WINDHOEK – Windhoek mayor Muesee Kazapua, who was re-elected to serve a fifth term yesterday, has called on councillors and management at the City of Windhoek to set aside their personal differences and pull in one direction.
Kazapua said failure to do this will divert the city’s focus on service delivery to the masses.
The City of Windhoek has two senior officials, CEO Robert Kahimise and City Police Chief Abraham Kanime, on suspension currently.
The suspensions seem to have created factions, each supporting one of the suspended men.
Kazapua made the remarks yesterday during the inauguration of the office-bearers at city chambers. Kazapua is to be deputised by Loide Kaiyamo, who replaces Tekla Uwanga in that position.
Uwanga is now a member of the management committee. Those elected to the management committee are Moses Shiikwa, Agatha Iyambo Ashilelo, Joel Amadhila, Matilde Ukeva and Uwanga.
City of Windhoek councillors last month suspended CEO Kahimise for three months over a study loan he allegedly took without approval from the council’s management committee. Kahimise’s bid in the High Court a week ago to have his suspension annulled had its urgency dismissed.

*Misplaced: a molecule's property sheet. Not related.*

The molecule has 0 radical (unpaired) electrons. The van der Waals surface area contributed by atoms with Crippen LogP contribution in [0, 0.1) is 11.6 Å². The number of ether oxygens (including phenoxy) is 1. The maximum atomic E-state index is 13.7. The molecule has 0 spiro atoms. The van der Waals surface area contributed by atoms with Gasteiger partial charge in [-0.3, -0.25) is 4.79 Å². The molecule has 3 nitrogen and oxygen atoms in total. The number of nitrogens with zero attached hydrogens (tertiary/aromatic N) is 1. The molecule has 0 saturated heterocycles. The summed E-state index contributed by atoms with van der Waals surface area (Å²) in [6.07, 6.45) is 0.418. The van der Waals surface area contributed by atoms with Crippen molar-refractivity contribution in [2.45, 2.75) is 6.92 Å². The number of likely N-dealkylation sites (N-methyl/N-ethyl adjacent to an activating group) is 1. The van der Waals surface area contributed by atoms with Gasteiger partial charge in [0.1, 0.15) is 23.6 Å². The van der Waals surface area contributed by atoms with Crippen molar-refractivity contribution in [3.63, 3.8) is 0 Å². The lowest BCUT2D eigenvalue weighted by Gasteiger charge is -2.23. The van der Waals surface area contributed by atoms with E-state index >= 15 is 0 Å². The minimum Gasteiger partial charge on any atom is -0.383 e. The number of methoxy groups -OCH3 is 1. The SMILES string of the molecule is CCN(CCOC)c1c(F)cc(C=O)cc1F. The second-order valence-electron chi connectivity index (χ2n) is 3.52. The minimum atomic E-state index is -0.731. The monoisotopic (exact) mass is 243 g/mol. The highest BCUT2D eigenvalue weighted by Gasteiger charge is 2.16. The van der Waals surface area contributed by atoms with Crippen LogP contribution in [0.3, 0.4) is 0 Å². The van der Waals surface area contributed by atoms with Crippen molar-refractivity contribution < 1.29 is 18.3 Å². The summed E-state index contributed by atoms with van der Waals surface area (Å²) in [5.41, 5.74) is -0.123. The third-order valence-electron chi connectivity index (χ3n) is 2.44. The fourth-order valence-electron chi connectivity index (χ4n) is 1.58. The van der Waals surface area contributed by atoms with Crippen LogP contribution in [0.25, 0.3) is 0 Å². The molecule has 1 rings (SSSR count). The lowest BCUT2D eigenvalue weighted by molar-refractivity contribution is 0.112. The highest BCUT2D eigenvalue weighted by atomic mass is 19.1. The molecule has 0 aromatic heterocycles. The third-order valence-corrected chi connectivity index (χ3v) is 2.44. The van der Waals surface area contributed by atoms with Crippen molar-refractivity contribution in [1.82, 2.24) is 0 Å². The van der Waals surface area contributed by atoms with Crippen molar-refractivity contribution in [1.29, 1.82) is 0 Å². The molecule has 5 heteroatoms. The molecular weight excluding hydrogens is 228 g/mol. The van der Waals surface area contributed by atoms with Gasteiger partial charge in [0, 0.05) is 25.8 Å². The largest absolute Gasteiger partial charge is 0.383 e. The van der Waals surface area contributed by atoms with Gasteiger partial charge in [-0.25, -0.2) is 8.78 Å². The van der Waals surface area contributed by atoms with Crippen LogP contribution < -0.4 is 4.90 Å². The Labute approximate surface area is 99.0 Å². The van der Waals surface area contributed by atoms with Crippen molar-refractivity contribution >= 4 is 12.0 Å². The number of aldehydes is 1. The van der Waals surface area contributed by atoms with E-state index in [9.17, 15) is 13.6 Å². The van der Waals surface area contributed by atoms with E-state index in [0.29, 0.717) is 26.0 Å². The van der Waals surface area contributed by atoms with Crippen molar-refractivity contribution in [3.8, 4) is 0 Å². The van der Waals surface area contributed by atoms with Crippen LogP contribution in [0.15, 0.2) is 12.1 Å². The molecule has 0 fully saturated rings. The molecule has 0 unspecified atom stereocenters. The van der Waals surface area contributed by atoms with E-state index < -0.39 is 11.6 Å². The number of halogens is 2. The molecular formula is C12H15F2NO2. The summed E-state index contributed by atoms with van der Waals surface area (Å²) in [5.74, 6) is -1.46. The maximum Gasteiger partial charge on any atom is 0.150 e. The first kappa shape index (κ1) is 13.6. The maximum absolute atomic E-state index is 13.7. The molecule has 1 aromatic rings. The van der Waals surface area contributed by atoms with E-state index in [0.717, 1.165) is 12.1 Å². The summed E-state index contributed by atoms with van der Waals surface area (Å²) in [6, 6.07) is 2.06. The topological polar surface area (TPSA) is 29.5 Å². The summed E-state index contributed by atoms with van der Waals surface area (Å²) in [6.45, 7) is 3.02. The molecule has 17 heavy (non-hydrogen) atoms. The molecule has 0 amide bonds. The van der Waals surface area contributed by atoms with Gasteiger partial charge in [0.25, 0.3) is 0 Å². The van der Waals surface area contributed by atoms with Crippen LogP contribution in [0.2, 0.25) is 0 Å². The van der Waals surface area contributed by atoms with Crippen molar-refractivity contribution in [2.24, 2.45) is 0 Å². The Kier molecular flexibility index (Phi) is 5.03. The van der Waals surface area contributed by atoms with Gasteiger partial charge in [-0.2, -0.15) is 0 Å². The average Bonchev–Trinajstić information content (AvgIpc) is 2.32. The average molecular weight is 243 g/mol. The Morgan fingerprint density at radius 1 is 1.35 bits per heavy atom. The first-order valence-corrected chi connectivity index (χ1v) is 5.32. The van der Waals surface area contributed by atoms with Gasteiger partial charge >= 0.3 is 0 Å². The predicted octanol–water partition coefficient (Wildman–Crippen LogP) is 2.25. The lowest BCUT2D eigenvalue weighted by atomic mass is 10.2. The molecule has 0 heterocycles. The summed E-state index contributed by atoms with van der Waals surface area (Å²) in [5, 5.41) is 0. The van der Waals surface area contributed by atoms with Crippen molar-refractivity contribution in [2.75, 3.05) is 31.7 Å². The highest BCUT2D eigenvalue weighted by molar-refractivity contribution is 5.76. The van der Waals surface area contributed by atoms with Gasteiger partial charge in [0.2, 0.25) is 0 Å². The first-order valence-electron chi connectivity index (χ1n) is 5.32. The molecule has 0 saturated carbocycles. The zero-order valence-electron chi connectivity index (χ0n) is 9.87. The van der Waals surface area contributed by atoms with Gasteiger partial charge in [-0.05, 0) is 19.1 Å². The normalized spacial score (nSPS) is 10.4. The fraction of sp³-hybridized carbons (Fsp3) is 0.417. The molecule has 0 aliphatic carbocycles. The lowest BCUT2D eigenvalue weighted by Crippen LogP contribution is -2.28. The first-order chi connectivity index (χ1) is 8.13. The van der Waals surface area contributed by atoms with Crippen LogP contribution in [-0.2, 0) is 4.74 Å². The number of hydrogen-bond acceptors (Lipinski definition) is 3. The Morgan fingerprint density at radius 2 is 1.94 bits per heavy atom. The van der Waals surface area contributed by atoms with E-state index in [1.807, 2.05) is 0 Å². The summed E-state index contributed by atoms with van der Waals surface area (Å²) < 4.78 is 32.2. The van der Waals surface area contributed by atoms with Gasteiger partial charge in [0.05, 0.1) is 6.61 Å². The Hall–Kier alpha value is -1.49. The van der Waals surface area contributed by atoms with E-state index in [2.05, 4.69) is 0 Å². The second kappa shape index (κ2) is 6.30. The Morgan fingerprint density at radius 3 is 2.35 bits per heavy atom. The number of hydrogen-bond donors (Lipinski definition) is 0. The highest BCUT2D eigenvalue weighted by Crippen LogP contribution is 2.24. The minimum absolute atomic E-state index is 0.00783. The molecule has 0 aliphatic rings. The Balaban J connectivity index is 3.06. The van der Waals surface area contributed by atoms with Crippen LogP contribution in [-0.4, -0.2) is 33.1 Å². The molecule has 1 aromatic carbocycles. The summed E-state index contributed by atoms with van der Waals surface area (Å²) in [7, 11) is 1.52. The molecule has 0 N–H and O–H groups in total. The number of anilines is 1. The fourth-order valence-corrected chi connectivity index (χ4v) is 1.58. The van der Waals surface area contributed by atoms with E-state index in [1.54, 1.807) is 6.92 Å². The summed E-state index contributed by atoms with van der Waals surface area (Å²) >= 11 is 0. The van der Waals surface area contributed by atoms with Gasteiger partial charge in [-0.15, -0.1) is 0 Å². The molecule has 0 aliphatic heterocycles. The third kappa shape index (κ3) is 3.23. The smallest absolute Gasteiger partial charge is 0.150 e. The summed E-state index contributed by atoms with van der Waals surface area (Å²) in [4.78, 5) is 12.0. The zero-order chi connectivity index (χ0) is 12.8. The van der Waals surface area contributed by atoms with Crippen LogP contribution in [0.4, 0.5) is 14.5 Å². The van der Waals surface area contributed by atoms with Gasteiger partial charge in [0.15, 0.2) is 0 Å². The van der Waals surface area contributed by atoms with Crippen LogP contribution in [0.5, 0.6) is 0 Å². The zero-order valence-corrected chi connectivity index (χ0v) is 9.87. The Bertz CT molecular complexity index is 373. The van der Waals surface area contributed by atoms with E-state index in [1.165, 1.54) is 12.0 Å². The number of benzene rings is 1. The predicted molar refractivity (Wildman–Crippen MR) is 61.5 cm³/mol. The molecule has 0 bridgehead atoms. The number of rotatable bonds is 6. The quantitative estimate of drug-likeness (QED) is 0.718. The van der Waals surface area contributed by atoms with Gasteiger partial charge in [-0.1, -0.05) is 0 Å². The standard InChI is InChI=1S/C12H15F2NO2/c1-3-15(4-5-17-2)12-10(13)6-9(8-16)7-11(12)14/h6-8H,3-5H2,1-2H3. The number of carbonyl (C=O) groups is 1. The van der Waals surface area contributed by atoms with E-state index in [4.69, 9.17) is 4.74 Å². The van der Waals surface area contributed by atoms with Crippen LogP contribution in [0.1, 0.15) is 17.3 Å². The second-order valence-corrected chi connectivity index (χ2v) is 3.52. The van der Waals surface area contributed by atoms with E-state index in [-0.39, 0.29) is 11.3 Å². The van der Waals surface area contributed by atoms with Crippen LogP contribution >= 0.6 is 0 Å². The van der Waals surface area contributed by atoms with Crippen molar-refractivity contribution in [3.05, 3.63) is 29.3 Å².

In March this year Kahimise placed Kanime on suspension until further notice to pave way for an investigation against him.
Kanime stands accused of spending unauthorised council funds. Kazapua said the council for the last eight months has dealt with leadership vacuums and governance setbacks.
“I must today admit that our diverse opinions and differences on some of the principal issues disrupted our focus on service delivery,” he stated yesterday, adding that as individuals they may differ but should remain united on principles.
“We must today accept and acknowledge that along the way, we have made regrettable mistakes. If we don’t stand up and hold hands in addressing those mistakes, they will continue to divert our focus on service delivery to our people, and will continue to haunt us gravely,” he remarked.
He added that enough damage has already been done to their reputation and as leaders they cannot afford to continue pulling in different directions.
Echoing his remarks was Khomas regional governor Laura McLeod-Katjirua, who said personal hidden agenda or bias interest must not put democracy at threat by depriving the communities of the decent service they deserve.
Katjirua stated that councillors must execute their representative role to the fullest to interpret and prioritise the valued preference of the communities.
“We the policiticans and the mangement cadres must refrain from the attitude of masters and servants, so-called intellectuals and uneducated politicans and that of seeing each other as enemies, by strictly maintaining mutual trust, confidence, mutual respect, and avoid any incidences of doubt or respective responsibilites or accountability which might derail service delivery to our communities in general,” stated the govenor.